Twenty-first century advances in knowledge of the biology of moa (Aves: Dinornithiformes): a new morphological analysis and moa diagnoses revised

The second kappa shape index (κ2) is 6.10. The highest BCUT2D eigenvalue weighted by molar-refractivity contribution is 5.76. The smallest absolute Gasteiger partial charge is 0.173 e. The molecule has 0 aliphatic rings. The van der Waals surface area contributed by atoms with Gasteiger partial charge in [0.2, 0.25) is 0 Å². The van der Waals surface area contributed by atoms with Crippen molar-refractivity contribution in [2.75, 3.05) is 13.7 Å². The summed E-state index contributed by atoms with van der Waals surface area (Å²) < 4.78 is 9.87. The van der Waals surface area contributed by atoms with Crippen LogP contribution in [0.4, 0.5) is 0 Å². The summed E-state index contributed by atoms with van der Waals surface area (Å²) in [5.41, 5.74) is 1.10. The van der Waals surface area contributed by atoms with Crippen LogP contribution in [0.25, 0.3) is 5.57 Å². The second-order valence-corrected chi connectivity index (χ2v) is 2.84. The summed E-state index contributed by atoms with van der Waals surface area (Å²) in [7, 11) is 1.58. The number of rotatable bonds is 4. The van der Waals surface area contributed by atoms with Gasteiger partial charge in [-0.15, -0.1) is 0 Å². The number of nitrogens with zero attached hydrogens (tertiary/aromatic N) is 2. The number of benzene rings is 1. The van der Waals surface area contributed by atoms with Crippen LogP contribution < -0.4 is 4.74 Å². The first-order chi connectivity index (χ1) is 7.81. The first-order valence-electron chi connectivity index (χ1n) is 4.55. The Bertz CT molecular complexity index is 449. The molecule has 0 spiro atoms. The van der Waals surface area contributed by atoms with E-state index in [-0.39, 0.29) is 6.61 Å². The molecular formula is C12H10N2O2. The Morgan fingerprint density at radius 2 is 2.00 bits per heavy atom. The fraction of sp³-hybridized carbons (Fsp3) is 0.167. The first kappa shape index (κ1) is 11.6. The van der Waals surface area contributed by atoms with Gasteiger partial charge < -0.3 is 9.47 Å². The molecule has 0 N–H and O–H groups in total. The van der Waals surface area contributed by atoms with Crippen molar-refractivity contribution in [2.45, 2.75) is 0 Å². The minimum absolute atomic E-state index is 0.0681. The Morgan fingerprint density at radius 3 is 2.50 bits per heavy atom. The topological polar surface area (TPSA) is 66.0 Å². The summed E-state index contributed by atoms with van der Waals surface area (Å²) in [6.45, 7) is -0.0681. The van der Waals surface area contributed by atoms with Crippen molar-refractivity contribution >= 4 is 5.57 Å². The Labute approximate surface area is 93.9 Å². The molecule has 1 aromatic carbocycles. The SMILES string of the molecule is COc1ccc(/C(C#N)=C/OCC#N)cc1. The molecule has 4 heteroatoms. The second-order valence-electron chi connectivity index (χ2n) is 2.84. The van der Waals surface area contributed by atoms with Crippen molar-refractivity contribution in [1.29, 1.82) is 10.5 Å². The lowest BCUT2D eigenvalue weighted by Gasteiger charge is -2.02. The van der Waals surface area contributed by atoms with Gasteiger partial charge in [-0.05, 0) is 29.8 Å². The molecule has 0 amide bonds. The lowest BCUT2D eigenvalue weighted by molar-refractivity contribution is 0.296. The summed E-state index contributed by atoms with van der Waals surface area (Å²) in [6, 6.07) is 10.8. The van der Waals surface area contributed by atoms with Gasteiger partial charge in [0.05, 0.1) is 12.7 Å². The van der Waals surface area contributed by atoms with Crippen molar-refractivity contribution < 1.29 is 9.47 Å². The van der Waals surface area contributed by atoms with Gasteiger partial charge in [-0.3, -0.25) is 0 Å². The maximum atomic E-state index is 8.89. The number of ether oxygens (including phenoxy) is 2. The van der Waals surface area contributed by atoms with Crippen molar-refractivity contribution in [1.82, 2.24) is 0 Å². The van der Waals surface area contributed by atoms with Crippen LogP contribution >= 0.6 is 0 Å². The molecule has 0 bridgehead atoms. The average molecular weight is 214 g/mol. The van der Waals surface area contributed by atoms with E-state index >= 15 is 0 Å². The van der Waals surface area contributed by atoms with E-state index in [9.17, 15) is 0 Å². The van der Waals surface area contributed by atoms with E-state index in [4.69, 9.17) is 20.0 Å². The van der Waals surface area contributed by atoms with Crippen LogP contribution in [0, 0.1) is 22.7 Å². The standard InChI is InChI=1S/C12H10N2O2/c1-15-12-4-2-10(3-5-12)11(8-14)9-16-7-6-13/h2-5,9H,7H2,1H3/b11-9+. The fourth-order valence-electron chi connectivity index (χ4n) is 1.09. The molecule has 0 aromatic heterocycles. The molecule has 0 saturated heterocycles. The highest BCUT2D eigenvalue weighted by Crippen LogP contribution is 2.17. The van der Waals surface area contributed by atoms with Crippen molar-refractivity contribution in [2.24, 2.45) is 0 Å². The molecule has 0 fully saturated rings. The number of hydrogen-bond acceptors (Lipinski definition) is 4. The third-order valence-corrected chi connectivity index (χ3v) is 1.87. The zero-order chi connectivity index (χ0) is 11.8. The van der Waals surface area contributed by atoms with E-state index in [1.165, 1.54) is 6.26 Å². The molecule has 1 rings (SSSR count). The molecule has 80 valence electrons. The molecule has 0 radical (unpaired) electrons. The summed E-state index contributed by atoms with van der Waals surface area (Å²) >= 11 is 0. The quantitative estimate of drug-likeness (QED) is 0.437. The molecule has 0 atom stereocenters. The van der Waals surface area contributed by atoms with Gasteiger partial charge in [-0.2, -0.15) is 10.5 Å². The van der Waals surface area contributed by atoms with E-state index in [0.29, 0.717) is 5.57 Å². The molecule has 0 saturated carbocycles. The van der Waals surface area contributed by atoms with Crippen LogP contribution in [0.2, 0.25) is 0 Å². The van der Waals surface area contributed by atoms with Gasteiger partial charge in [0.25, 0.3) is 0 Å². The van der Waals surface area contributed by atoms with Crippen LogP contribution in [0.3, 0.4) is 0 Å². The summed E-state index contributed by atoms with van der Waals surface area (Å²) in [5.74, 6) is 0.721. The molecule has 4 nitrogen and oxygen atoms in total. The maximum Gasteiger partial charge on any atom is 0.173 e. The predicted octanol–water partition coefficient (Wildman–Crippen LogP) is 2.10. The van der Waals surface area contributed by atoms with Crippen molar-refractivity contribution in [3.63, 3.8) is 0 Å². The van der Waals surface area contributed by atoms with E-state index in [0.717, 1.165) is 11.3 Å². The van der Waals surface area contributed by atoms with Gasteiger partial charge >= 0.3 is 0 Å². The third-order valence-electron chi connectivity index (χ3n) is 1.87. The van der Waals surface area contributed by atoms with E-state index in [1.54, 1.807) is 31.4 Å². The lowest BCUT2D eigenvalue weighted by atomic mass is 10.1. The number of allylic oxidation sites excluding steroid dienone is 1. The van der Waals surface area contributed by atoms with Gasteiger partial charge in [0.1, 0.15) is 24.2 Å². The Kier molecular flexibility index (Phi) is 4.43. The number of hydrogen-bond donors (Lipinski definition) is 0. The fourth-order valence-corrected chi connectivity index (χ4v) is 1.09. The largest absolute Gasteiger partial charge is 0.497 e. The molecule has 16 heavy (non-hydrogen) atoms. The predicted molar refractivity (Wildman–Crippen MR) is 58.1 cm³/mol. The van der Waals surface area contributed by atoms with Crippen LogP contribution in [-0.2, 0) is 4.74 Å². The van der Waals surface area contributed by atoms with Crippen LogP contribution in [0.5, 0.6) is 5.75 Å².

Abstract The iconic moa (Aves: Dinornithiformes) from New Zealand continue to attract much scientific scrutiny, as they have done since their discovery in the 1840s. Here, we review moa research since 2001 that advances our knowledge of the biology of these families; in particular, their breeding, diet and phylogenetic relationships. Then we perform a phylogenetic analysis based on morphological characters using a broader range of taxa and many more characters than hitherto used in moa analyses. Finally, we provide revised diagnoses of all moa taxa to reflect current knowledge. In this last decade, molecular analyses have been at the forefront of much of this research. Indeed, moa have become model subjects for advances in ancient DNA technology on account of their preservation and young geological age, and the fact that several of the foremost proponents of ancient DNA research are New Zealanders. Much of this research has been about extending the capacity of ancient DNA technology as much as about answering biological questions, but the resultant insights with regard to the latter have been profound for moa. Complete mitochondrial genomes for three species of moa have been published and extensive datasets of a number of mitochondrial genes are now available for all species over their entire geographic range. Analyses of nuclear DNA is limited to a sex specific gene and some preliminary microsatellite identifications, but it seems likely that improved technology will allow greater use of this resource in the near future. Phylogenetic analyses of mitochondrial molecular data have precipitated several changes to moa taxonomy and nine species are now recognised. The significance of deep phylogenetic structure among populations in some taxa continues to attract debate and likely will require nuclear data and a more profound understanding of natural variation in extant species to resolve. Significantly, molecular data have enabled new insights into diet, with direct identification of species responsible for coprolites, and by its new-found propensity to identify eggshell, foreshadows further advances in understanding their breeding biology and distribution. Our phylogenetic analysis, based on 179 characters scored for 23 ingroup palaeognath taxa and three galloanseres as outgroups, resulted in several strongly supported relationships. Firstly, the Eocene palaeognath Lithornis was either sister to remaining palaeognaths or had a weak affinity towards tinamous. All ratites formed a monophyletic clade exclusive of tinamous. Moa were monophyletic and sister to aepyornithids in the unconstrained analysis. Attempts to constrain moa as sister to tinamous to reflect molecular-based conclusions resulted in moa as sister to all ratites in a clade that was unresolved with respect to tinamous and Lithornis. This relatively basal position of moa was not a significantly worse reflection of the data compared to their more crownward location in the initial analyses. The casuariids were sister to Struthio and the rheas. In our revised diagnoses for Dinornithiformes and all its constituent taxa, we give updated information on the type specimens based on recent research by the authors. We accept three families, six genera and nine species, and make the new combinations of Euryapteryx curtus curtus (Owen) and E. curtus gravis (Owen). Complete or near complete exemplars of the skull of all moa taxa, most not illustrated before, are shown in dorsal, lateral and ventral views.